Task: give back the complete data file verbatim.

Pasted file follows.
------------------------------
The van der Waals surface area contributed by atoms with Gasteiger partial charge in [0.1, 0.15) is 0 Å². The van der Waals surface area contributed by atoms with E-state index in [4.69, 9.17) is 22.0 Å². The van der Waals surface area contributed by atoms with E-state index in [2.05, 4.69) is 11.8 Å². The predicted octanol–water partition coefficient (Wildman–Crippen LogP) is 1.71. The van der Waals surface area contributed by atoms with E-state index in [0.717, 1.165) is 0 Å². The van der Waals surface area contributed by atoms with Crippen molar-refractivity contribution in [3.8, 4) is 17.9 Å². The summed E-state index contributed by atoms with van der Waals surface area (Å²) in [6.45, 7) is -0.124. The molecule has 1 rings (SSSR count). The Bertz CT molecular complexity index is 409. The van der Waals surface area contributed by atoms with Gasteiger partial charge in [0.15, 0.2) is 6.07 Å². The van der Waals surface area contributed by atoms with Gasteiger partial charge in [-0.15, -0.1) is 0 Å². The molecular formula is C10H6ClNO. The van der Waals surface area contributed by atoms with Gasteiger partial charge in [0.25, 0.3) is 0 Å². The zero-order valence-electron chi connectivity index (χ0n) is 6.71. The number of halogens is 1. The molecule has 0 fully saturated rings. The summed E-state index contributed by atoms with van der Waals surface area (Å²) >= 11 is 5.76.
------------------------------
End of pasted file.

The van der Waals surface area contributed by atoms with Gasteiger partial charge in [0.1, 0.15) is 0 Å². The van der Waals surface area contributed by atoms with E-state index in [4.69, 9.17) is 22.0 Å². The van der Waals surface area contributed by atoms with E-state index in [2.05, 4.69) is 11.8 Å². The predicted octanol–water partition coefficient (Wildman–Crippen LogP) is 1.71. The van der Waals surface area contributed by atoms with E-state index in [0.717, 1.165) is 0 Å². The van der Waals surface area contributed by atoms with Crippen molar-refractivity contribution in [3.8, 4) is 17.9 Å². The summed E-state index contributed by atoms with van der Waals surface area (Å²) in [6.45, 7) is -0.124. The molecule has 1 rings (SSSR count). The Bertz CT molecular complexity index is 409. The van der Waals surface area contributed by atoms with Gasteiger partial charge in [0.15, 0.2) is 6.07 Å². The van der Waals surface area contributed by atoms with Gasteiger partial charge in [-0.15, -0.1) is 0 Å². The molecular formula is C10H6ClNO. The van der Waals surface area contributed by atoms with Gasteiger partial charge in [0.25, 0.3) is 0 Å². The zero-order valence-electron chi connectivity index (χ0n) is 6.71. The number of halogens is 1. The molecule has 0 fully saturated rings. The summed E-state index contributed by atoms with van der Waals surface area (Å²) >= 11 is 5.76.